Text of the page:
I'm running on linux, not Windows 2012, but here is what I do. On one of the servers in the replica set, this script gets run every night via a cron job.
BACKUPNAME=[backup file name]
DATAPATH=[path to mongo data folder]
/usr/bin/mongodump --journal --dbpath $DATAPATH --out $DATAPATH/backup
tar czvf $TARPATH $DATAPATH/backup
rm -rf $DATAPATH/backup
/usr/bin/s3cmd put $TARPATH s3://[backup s3 bucket name]/$FILENAME
rm -f $TARPATH
I'm using s3cmd to send files to an S3 bucket on Amazon AWS, but you could just as easily copy the file anywhere.
prunebackups is a script that deletes old backups from S3 based on how old they are.
On Windows I'd create a batch file that does similar tasks. In essence:
- Stop mongod
- run mongodump to generate the data
- zip up the dumped data and move it somewhere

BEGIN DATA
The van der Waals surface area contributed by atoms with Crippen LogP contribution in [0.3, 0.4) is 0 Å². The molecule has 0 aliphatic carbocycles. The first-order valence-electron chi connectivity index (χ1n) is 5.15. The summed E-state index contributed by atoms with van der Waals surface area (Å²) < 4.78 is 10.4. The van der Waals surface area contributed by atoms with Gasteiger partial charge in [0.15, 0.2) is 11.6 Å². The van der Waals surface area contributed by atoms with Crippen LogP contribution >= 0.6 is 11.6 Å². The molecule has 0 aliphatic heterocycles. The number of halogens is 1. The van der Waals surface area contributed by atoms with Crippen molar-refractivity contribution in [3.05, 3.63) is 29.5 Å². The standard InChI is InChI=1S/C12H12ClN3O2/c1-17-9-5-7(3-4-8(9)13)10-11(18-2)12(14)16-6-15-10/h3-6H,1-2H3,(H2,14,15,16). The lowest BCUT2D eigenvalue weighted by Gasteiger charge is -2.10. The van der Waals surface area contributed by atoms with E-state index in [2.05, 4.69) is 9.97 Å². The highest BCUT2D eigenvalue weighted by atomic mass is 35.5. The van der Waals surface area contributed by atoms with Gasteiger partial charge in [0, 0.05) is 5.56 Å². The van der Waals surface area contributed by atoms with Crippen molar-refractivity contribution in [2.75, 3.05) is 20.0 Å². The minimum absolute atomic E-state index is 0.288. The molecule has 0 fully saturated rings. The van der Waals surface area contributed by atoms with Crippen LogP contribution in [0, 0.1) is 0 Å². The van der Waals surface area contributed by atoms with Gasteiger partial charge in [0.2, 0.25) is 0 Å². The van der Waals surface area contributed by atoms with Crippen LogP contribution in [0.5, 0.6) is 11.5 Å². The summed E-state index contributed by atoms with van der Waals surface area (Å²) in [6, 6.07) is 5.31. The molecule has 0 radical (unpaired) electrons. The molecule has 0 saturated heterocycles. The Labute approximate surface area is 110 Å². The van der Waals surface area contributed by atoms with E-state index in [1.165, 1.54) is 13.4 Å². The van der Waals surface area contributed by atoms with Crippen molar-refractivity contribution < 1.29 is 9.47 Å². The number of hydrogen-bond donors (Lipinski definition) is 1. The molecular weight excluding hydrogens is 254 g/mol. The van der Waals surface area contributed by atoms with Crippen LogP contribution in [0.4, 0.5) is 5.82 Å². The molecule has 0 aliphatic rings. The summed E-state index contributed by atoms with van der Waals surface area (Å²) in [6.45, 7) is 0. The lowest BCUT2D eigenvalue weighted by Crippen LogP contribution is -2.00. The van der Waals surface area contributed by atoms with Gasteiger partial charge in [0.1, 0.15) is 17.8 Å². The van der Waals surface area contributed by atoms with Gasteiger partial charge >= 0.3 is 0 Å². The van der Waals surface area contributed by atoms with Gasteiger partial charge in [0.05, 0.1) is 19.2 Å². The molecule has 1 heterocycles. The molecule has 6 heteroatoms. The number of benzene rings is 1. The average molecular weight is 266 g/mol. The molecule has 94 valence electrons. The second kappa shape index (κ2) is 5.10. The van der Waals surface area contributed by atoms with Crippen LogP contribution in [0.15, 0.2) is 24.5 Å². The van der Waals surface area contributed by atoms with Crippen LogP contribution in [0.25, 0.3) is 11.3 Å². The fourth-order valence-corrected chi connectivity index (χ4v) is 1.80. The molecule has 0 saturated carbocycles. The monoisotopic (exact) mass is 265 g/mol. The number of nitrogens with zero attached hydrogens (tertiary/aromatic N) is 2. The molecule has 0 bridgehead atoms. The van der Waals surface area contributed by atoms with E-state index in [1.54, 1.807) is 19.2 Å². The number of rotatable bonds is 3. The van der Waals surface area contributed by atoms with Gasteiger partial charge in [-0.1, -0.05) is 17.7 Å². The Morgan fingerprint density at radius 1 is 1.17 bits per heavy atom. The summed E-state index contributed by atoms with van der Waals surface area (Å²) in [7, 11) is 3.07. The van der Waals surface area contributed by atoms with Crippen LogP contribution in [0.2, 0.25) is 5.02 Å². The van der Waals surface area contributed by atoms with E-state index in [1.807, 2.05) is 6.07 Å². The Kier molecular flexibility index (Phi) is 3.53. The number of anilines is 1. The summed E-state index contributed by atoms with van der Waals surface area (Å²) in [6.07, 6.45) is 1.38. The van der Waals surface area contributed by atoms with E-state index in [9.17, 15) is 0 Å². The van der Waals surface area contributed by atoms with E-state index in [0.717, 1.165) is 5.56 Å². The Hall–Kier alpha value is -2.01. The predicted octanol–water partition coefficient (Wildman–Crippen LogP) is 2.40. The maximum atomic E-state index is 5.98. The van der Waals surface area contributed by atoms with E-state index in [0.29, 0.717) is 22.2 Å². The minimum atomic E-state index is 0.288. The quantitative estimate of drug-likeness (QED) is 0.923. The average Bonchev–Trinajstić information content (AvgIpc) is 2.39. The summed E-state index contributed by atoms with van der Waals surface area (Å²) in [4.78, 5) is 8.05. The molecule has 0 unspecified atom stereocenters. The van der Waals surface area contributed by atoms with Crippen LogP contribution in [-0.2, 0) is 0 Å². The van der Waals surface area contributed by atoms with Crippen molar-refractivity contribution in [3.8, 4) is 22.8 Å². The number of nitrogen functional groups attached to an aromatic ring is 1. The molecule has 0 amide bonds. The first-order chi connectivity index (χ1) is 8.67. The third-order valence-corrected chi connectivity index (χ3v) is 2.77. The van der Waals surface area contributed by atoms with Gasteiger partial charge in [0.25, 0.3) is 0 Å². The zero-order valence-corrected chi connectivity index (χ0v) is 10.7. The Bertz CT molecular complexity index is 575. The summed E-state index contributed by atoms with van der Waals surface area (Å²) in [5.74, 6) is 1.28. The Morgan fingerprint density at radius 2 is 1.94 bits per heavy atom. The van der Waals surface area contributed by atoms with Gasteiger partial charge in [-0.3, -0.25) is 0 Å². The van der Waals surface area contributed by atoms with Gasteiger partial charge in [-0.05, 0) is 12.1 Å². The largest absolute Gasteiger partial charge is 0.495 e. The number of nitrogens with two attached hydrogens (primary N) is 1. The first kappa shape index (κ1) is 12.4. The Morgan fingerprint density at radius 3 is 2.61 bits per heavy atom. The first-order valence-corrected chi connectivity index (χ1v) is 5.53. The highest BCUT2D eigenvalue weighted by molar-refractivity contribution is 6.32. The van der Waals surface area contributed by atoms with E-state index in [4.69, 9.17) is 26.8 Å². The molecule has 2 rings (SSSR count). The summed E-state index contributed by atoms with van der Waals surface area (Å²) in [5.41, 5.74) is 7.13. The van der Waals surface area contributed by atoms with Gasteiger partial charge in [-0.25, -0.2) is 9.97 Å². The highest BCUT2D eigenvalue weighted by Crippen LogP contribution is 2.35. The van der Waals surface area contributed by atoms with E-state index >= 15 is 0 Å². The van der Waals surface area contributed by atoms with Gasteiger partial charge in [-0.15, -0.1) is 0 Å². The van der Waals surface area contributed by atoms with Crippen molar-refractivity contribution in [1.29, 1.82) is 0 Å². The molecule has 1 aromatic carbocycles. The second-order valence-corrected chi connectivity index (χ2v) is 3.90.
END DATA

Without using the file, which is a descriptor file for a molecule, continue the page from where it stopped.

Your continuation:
- clean up files
- start mongod again
You can then use Task Scheduler to run it periodically.
If you have other mongod instances in the replica set, you shouldn't run into any issues with downtime. The backup instance in my setup is never used for reads or writes, but only for backups and in case one of the other instances goes down.
MongoDB has documentation on different backup strategies: http://docs.mongodb.org/manual/administration/backup/
We chose the mongodump approach because for us it's cheaper to store dump backups than snapshots. This is the specific strategy we used: http://docs.mongodb.org/manual/tutorial/backup-databases-with-binary-database-dumps/. Good news is, we actually had to restore data from a backup to production once and it was pretty painless.